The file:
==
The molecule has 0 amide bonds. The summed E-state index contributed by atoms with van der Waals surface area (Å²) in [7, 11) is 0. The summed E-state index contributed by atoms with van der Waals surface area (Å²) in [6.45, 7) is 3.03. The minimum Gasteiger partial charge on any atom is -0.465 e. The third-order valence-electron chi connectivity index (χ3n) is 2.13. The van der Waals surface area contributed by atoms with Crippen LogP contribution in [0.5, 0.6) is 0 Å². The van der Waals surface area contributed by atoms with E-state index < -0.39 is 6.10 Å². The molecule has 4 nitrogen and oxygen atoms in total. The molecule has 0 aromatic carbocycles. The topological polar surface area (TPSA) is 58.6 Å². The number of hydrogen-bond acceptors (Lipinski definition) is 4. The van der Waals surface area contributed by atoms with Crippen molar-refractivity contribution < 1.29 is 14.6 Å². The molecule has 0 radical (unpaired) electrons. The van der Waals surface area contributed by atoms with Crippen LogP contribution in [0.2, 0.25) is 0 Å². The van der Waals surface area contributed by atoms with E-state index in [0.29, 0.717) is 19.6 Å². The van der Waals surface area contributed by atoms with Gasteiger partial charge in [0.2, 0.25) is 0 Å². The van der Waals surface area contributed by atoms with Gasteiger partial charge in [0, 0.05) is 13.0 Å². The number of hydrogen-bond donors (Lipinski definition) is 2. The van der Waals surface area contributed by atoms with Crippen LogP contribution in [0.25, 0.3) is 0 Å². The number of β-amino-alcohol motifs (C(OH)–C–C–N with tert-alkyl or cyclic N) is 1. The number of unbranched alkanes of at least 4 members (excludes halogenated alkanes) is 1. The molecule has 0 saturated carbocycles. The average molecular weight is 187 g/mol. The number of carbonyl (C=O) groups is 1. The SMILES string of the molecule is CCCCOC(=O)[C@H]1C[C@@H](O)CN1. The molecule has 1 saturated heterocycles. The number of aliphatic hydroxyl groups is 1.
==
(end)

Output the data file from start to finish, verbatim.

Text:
The molecule has 0 amide bonds. The summed E-state index contributed by atoms with van der Waals surface area (Å²) in [7, 11) is 0. The summed E-state index contributed by atoms with van der Waals surface area (Å²) in [6.45, 7) is 3.03. The minimum Gasteiger partial charge on any atom is -0.465 e. The third-order valence-electron chi connectivity index (χ3n) is 2.13. The van der Waals surface area contributed by atoms with Crippen LogP contribution in [0.5, 0.6) is 0 Å². The van der Waals surface area contributed by atoms with E-state index < -0.39 is 6.10 Å². The molecule has 4 nitrogen and oxygen atoms in total. The molecule has 0 aromatic carbocycles. The topological polar surface area (TPSA) is 58.6 Å². The number of hydrogen-bond acceptors (Lipinski definition) is 4. The van der Waals surface area contributed by atoms with Crippen molar-refractivity contribution < 1.29 is 14.6 Å². The molecule has 0 radical (unpaired) electrons. The van der Waals surface area contributed by atoms with Crippen LogP contribution in [0.2, 0.25) is 0 Å². The van der Waals surface area contributed by atoms with E-state index in [0.29, 0.717) is 19.6 Å². The van der Waals surface area contributed by atoms with Gasteiger partial charge in [0.2, 0.25) is 0 Å². The van der Waals surface area contributed by atoms with Gasteiger partial charge in [0, 0.05) is 13.0 Å². The number of hydrogen-bond donors (Lipinski definition) is 2. The van der Waals surface area contributed by atoms with Crippen LogP contribution in [0.25, 0.3) is 0 Å². The number of β-amino-alcohol motifs (C(OH)–C–C–N with tert-alkyl or cyclic N) is 1. The number of unbranched alkanes of at least 4 members (excludes halogenated alkanes) is 1. The molecule has 0 saturated carbocycles. The average molecular weight is 187 g/mol. The number of carbonyl (C=O) groups is 1. The SMILES string of the molecule is CCCCOC(=O)[C@H]1C[C@@H](O)CN1. The molecule has 1 saturated heterocycles. The number of aliphatic hydroxyl groups is 1.